Family-Friendly Bars and Restaurants
We got Maya a burger and chips for dinner in the literally-named Burgers restaurant, which was ok but a bit heavy on the ketchup, and retired to our room at the signina hotel, part of the stylish rocksresort. Normally outraged if we dare to go out without her, she couldn’t wait to shoo us out of the door and for Emma the PB babysitter to come while we went up the mountain to La Vacca teepee restaurant.
Wednesday was family day so no skiing lessons, which our daughter sorely missed. We got up later, had a more leisurely breakfast before hitting the hotel’s slightly Eastern-bloc-style but very clean swimming-pool area for half a day. Narrowly missing a naked man in the sauna where her dad was, Maya and I lay on the poolside recliners taking in the sun, looking out at the snow-capped mountains and the new Freestyle Academy opposite.
Later we relaxed in the hotel’s bar area which turned out to be very family friendly, as its nod to all things cool and Italian has led to the owners to install a cute yellow Fiat 500 that children (adults barely fit) can pretend to drive. Not over-enamoured by the spaghetti and pizza, I ordered Maya a plate of ham and salami which went down well. But the day was most memorable for her first two teeth coming out.
After an afternoon spent playing her Nintendo DS and the board game provided by PB (alpine snakes-and-ladders) our daughter was getting a little bored – more compared to the thrill of skiing than for any other reason. She ate fish-and-chips in the resort’s Laaxerhof restaurant before reading a schoolbook and going to sleep with the promise of the tooth fairy.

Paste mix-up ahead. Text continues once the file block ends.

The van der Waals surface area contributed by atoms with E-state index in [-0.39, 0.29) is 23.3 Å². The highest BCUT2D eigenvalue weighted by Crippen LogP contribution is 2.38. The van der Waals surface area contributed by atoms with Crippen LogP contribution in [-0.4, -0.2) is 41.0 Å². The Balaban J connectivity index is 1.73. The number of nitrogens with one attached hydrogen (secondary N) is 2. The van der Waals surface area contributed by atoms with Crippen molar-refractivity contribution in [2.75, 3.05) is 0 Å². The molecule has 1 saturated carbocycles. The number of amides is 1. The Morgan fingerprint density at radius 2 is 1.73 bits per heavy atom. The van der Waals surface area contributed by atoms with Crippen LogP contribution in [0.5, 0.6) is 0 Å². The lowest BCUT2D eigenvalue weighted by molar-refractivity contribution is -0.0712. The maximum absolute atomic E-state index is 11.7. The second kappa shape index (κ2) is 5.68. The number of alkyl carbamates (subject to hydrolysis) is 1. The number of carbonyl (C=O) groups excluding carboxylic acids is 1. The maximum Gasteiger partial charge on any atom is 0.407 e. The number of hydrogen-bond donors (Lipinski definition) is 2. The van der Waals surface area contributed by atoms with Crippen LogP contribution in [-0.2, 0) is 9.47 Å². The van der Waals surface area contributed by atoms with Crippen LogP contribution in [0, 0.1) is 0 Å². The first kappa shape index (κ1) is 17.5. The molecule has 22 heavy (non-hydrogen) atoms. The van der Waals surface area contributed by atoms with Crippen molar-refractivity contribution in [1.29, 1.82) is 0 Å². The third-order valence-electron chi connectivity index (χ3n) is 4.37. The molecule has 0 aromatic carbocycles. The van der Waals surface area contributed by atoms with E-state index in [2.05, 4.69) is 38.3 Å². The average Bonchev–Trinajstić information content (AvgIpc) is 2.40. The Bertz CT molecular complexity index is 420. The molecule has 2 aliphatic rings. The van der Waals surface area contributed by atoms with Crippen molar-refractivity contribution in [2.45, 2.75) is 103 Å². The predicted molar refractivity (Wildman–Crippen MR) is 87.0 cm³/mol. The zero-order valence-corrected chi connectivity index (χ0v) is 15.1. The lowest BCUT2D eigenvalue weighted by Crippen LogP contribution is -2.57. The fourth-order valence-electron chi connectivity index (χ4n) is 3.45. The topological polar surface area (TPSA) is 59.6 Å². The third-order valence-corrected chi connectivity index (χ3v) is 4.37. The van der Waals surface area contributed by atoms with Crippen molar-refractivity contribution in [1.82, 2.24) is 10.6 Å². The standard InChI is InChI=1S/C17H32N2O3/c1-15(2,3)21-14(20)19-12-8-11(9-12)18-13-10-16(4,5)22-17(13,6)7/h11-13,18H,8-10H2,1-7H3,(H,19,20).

Lessons Learnt By the End of the Week
Maya’s final day of skiing dawned and she woke keen to get back on the slopes. With her breakfast medley of sausage, bacon and crusty white rolls with Nutella consumed, it was off to the creche to meet the others. Maya confidently led the way with us in tow where we proudly watched as she clicked her boots into her bindings and set off up the slope, her style looking good.
By now she can control her speed, turn and stop… and in barely three days. She can ski forwards and backwards and direct herself through a series of hoops bent into the snow – and smiling the whole time. At times she just slid backwards – often with no particular place to go – just because she could. We stood beaming at our daughter – the first person in the family to ski! Now all we have to do is make sure she gets the chance for a family ski holiday each season.
Laax is famed for being snow sure and a great place for intermediate skiers but to be honest, at beginner level, so long as the resort is family friendly and the children’s area easily accessible I don’t see that the location matters. For us, rocksresort was perfect – the compact nature made it easy for us to navigate, whether getting to the nursery slopes or the restaurants and hotel.